Graeme Hamilton, National Post, writes about the stain of suspected corruption in Quebec:
“. . . the Quebec Federation of Labour joins, among others, the three opposition parties in the National Assembly, Quebec’s municipalities and associations representing provincial police officers and Crown prosecutors in seeking an inquiry.
That leaves Jean Charest’s Liberal government as the only holdout. Again on Wednesday, it brushed off demands for an inquiry. . . “
“. . . the [Basi/Virk/BC Rail] trial ended with a “whimper,” renewing NDP calls for a public inquiry into the sale of B.C. Rail.
But there will be no public inquiry into the issues surrounding the sale of B.C. Rail, [Liberal leadership candidate and] Attorney-General Mike de Jong announced . . .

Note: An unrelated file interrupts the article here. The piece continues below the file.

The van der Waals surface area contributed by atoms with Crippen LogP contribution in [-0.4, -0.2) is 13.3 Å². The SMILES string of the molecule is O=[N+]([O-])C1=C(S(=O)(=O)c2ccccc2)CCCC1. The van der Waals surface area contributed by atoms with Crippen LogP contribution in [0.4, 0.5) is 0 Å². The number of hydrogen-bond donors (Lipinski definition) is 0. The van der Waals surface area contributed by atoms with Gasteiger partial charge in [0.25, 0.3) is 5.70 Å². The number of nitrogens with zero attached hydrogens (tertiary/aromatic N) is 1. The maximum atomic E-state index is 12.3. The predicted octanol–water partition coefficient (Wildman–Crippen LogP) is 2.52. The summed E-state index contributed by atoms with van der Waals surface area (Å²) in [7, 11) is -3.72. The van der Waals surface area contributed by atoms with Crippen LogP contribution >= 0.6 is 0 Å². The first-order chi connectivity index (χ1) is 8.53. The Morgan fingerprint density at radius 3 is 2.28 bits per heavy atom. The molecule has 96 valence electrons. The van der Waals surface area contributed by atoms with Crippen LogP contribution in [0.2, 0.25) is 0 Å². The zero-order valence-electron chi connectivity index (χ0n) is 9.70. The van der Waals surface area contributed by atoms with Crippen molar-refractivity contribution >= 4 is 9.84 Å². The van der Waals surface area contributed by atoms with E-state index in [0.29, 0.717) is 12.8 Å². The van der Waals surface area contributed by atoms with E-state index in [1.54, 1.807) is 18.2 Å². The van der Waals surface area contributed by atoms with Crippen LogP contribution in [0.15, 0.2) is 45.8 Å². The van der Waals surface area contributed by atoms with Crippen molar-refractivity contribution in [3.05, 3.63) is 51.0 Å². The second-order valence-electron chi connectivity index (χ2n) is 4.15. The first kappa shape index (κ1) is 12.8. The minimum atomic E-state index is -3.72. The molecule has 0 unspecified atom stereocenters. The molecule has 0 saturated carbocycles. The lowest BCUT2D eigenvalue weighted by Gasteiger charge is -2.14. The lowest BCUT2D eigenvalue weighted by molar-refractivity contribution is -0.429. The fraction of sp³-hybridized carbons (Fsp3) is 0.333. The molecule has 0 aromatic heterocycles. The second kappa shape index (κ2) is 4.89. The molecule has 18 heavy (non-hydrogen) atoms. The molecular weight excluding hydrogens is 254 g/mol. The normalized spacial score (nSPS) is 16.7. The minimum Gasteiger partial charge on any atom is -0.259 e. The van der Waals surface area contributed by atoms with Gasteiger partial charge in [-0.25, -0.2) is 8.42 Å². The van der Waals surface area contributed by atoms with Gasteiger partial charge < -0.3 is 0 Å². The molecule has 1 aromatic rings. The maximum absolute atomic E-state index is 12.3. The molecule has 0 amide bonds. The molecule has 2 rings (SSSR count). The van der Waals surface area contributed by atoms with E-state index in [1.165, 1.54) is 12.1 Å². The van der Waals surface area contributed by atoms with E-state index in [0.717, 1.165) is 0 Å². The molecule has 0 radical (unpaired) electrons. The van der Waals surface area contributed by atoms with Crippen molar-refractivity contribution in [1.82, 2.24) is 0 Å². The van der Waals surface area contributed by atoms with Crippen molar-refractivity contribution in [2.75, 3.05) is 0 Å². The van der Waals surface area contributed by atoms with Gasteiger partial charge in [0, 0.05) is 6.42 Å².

Ian Bailey of the Globe and Mail writes:
Asked about her position on holding an inquiry into the BC Rail issue, [Liberal leadership candidate Christy] Clark said the matter was closed by the government’s decision not to do so.
Ms. Clark has been linked to the case because the home office of her brother, [Liberal fundraiser] Bruce Clark, was searched when police raided the legislature in December, 2003. The same day police also visited the home office of [Liberal strategist] Mark Marissen, then married to Ms. Clark, but did not serve a warrant.
Alex G. Tsakumis begins a series about why the BC Liberal government is holding out, refusing an inquiry into the sale of BC Rail to one of their major fundraisers.
“. . . this gives you a clear opening indication that many of the reasons [Liberal leadership candidate Christy] Clark doesn’t want a BC Rail inquiry is because so many that surround her are either inextricably intertwined or are connected to this by being connected to her inner circle.
It shows you the beginning of a pattern that over the next several days will reveal itself for the political network cover-up that has taken place. . . “